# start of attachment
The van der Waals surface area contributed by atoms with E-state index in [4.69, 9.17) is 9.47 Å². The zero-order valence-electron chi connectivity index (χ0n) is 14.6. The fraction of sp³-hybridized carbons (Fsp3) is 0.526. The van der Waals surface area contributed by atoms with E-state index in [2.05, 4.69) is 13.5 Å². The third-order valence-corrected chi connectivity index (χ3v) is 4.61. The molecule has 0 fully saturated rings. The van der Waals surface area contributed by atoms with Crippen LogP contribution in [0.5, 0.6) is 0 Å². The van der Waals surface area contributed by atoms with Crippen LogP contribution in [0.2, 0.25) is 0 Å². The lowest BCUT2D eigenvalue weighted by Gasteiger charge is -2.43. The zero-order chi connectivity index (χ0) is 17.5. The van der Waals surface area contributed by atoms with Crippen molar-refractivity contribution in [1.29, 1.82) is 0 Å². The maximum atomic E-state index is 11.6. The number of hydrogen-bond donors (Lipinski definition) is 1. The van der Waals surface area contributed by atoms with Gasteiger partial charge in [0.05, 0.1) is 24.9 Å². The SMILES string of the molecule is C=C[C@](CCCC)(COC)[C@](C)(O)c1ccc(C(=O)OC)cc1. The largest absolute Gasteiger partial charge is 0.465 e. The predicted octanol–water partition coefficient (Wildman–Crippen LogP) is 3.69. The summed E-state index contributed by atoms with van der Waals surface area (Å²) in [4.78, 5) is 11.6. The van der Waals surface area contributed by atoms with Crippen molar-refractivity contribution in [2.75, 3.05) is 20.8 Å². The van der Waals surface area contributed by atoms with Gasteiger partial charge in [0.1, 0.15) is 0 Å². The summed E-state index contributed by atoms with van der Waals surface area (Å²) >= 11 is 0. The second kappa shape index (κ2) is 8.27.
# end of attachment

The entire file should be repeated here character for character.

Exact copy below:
The van der Waals surface area contributed by atoms with E-state index in [4.69, 9.17) is 9.47 Å². The zero-order valence-electron chi connectivity index (χ0n) is 14.6. The fraction of sp³-hybridized carbons (Fsp3) is 0.526. The van der Waals surface area contributed by atoms with E-state index in [2.05, 4.69) is 13.5 Å². The third-order valence-corrected chi connectivity index (χ3v) is 4.61. The molecule has 0 fully saturated rings. The van der Waals surface area contributed by atoms with Crippen LogP contribution in [0.5, 0.6) is 0 Å². The van der Waals surface area contributed by atoms with Crippen LogP contribution in [0.2, 0.25) is 0 Å². The lowest BCUT2D eigenvalue weighted by Gasteiger charge is -2.43. The zero-order chi connectivity index (χ0) is 17.5. The van der Waals surface area contributed by atoms with Crippen molar-refractivity contribution in [1.29, 1.82) is 0 Å². The maximum atomic E-state index is 11.6. The number of hydrogen-bond donors (Lipinski definition) is 1. The van der Waals surface area contributed by atoms with Gasteiger partial charge in [0.05, 0.1) is 24.9 Å². The SMILES string of the molecule is C=C[C@](CCCC)(COC)[C@](C)(O)c1ccc(C(=O)OC)cc1. The largest absolute Gasteiger partial charge is 0.465 e. The predicted octanol–water partition coefficient (Wildman–Crippen LogP) is 3.69. The summed E-state index contributed by atoms with van der Waals surface area (Å²) in [4.78, 5) is 11.6. The van der Waals surface area contributed by atoms with Crippen molar-refractivity contribution in [2.75, 3.05) is 20.8 Å². The van der Waals surface area contributed by atoms with Gasteiger partial charge in [0.1, 0.15) is 0 Å². The summed E-state index contributed by atoms with van der Waals surface area (Å²) >= 11 is 0. The second kappa shape index (κ2) is 8.27.